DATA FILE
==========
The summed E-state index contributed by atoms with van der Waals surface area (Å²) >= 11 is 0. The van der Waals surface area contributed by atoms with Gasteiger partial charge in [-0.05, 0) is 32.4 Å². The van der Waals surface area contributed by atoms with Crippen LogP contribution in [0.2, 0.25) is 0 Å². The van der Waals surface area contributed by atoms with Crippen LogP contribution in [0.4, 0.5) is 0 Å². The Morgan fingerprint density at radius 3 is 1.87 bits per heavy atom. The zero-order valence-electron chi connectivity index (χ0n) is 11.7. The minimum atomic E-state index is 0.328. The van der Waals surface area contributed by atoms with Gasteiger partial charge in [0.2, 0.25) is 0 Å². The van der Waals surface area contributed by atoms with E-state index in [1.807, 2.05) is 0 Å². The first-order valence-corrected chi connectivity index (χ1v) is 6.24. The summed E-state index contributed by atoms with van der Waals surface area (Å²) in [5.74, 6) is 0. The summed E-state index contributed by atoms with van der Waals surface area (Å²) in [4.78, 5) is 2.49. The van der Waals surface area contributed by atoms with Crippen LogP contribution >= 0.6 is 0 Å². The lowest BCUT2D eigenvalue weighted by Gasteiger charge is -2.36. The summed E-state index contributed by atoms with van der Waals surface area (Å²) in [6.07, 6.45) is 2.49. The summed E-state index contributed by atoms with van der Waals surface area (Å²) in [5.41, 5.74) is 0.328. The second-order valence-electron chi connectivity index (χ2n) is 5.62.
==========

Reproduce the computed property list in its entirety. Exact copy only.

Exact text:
The summed E-state index contributed by atoms with van der Waals surface area (Å²) >= 11 is 0. The van der Waals surface area contributed by atoms with Gasteiger partial charge in [-0.05, 0) is 32.4 Å². The van der Waals surface area contributed by atoms with Crippen LogP contribution in [0.2, 0.25) is 0 Å². The van der Waals surface area contributed by atoms with Crippen LogP contribution in [0.4, 0.5) is 0 Å². The Morgan fingerprint density at radius 3 is 1.87 bits per heavy atom. The zero-order valence-electron chi connectivity index (χ0n) is 11.7. The minimum atomic E-state index is 0.328. The van der Waals surface area contributed by atoms with Gasteiger partial charge in [0.2, 0.25) is 0 Å². The van der Waals surface area contributed by atoms with E-state index in [1.807, 2.05) is 0 Å². The first-order valence-corrected chi connectivity index (χ1v) is 6.24. The summed E-state index contributed by atoms with van der Waals surface area (Å²) in [5.74, 6) is 0. The summed E-state index contributed by atoms with van der Waals surface area (Å²) in [4.78, 5) is 2.49. The van der Waals surface area contributed by atoms with Crippen LogP contribution >= 0.6 is 0 Å². The lowest BCUT2D eigenvalue weighted by Gasteiger charge is -2.36. The summed E-state index contributed by atoms with van der Waals surface area (Å²) in [6.07, 6.45) is 2.49. The summed E-state index contributed by atoms with van der Waals surface area (Å²) in [5.41, 5.74) is 0.328. The second-order valence-electron chi connectivity index (χ2n) is 5.62.